The new wave of Covid-19 outbreak could deal a major blow to the Indian economy’s prospects.
After witnessing its worst phase in four decades during the first wave of Covid-19 last year, the Indian economy had just started to find its feet this year. Several experts and rating agencies had predicted a quick economic turnaround for the country, however, these estimates had not taken into account the possibility of a fresh pandemic wave.
Currently, India is witnessing around 58,000 new cases on average daily compared to 16,000 in January. In the past 24 hours, around 72,000 new Covid-19 infections were detected—the highest in the last six months. This fresh wave could lead to government-imposed lockdown thereby hurting businesses and restricting mobility. Such restrictions could be damaging for small businesses that are still recovering from the impact of last year’s lockdowns.
“Uncertainty related to the near-term outlook has risen considerably, following the spate of new Covid-19 infections, which have necessitated localised restrictions,” observed credit rating agency ICRA in a March report.
Possibility of fresh lockdowns in India
What is particularly worrisome with this Covid-19 wave is that Maharashtra, a western state that contributes around 15% to India’s GDP—and is home to financial capital Mumbai—is at the heart of the outbreak this time. Facing a rapid rise in cases, some districts in the state have been put under lockdown.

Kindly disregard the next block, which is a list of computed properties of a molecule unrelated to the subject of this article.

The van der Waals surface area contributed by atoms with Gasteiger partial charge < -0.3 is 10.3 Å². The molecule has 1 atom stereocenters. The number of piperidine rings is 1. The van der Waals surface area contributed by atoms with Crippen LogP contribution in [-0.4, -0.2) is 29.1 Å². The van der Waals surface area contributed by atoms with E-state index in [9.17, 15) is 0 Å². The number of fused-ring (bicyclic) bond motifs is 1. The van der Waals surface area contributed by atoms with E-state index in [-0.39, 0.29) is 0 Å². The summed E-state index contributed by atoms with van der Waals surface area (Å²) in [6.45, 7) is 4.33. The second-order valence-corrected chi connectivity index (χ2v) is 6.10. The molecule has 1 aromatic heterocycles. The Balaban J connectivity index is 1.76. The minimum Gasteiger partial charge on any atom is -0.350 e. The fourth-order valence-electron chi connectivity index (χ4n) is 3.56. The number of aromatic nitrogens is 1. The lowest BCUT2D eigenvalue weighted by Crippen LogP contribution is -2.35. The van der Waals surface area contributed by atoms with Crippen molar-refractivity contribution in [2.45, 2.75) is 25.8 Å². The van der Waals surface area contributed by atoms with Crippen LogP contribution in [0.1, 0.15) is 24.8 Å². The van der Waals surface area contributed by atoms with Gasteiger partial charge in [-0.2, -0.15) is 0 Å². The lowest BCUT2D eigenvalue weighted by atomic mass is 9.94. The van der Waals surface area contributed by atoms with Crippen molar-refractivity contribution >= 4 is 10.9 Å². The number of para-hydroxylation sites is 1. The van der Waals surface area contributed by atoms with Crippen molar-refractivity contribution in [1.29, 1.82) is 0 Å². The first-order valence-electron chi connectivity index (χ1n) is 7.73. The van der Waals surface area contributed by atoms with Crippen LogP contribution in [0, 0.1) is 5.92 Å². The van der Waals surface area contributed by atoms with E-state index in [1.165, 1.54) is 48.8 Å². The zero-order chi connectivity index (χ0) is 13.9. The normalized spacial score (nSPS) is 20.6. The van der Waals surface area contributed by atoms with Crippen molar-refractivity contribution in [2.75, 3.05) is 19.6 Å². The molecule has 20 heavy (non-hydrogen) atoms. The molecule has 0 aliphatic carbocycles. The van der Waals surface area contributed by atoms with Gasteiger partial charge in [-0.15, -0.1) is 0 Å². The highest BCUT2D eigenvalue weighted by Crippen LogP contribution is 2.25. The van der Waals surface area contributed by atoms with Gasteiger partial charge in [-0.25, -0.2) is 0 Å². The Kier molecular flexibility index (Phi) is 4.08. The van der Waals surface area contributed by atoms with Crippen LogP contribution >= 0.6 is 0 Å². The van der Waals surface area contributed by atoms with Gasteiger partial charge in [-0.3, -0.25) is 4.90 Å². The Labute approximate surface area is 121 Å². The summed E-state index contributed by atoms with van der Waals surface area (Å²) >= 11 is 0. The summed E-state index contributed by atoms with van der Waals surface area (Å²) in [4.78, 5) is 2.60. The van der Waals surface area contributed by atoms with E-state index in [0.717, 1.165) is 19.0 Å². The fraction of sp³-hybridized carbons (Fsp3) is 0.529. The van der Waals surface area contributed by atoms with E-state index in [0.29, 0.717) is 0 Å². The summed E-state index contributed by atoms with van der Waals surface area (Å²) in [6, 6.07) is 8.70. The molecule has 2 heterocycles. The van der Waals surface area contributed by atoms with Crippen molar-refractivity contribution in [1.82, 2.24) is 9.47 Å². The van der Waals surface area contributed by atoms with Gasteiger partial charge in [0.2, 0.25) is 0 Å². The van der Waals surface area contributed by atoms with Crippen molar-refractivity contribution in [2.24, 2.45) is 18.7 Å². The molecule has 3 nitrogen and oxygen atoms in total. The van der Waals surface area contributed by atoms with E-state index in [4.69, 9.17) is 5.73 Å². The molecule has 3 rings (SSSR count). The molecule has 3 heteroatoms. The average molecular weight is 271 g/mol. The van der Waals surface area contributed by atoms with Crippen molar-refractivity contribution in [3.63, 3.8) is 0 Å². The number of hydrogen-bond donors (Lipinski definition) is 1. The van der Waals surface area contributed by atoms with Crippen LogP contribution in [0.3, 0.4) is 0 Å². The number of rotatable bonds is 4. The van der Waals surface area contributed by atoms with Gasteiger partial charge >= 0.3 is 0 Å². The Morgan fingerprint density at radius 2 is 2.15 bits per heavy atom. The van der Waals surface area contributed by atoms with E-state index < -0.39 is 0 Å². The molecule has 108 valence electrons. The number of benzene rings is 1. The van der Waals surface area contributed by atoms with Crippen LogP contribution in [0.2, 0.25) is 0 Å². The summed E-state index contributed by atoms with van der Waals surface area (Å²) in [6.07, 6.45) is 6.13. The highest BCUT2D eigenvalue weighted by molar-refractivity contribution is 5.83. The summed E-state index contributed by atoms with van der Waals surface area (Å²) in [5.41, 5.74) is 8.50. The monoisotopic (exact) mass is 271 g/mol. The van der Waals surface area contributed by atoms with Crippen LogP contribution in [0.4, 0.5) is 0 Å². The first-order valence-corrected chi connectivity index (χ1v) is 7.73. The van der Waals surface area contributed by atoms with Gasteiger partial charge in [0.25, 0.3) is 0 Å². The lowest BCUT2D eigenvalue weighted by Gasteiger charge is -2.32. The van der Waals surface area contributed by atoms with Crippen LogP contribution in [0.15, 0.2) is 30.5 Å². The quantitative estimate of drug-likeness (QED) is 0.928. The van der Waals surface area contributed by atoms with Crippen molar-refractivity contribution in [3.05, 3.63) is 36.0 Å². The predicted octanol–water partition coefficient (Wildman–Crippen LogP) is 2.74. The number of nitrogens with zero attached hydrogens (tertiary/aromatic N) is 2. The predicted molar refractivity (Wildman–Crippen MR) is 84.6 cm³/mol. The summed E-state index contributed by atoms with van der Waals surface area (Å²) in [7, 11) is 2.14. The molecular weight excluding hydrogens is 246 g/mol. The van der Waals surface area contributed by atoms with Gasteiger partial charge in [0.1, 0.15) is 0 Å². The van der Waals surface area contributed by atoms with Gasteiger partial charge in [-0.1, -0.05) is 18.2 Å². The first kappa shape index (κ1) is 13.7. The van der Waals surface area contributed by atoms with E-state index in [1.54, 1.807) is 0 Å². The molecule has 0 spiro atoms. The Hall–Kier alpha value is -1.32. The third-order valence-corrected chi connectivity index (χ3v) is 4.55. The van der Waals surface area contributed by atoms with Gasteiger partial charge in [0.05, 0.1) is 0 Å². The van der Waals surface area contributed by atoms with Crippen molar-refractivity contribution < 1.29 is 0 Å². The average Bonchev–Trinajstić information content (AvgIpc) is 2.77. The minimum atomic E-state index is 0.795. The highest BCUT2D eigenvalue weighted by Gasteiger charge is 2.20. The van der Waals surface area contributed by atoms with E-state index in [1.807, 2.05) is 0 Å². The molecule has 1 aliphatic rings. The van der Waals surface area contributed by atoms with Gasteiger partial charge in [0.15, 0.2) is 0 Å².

Other states such as Punjab, Kerala, Karnataka, Chhattisgarh, and Gujarat are also witnessing a sharp rise in cases, leading to the imposition of restrictions at the local level. Some of the restrictions include night curfews and a cap on the number of people attending weddings.
“If this trend proliferates, it would temper the extent of the base effect-led recovery that is anticipated in the immediate term, and may reignite supply-side disruptions,” said ICRA.
The ongoing vaccine drive has improved sentiments in India, however, the programme is currently limited to those above the age of 45, “bypassing younger adults who make up a large part of the workforce and drive aggregate demand. In our view, uncertainty regarding the economic outlook will persist over the next few months, until the vaccines become available in India for all adults,” ICRA said.
The situation is particularly tricky because India’s economy is on weak grounds.
After returning to pre-pandemic GDP levels in the December quarter, the country’s economy is sliding once again. Some of the key indicators, such as output of government-owned Coal India, electricity generation, diesel and petrol consumption, rail freight traffic, motorcycle sales, and good and services tax e-way bills (receipt for intra- and inter-state transportation of goods), have faltered in January and February.
In fact, the eight core sectors (steel, electricity, refinery products, crude oil, natural gas, coal, cement, and fertilizer) witnessed their sharpest contraction in the last six months in February.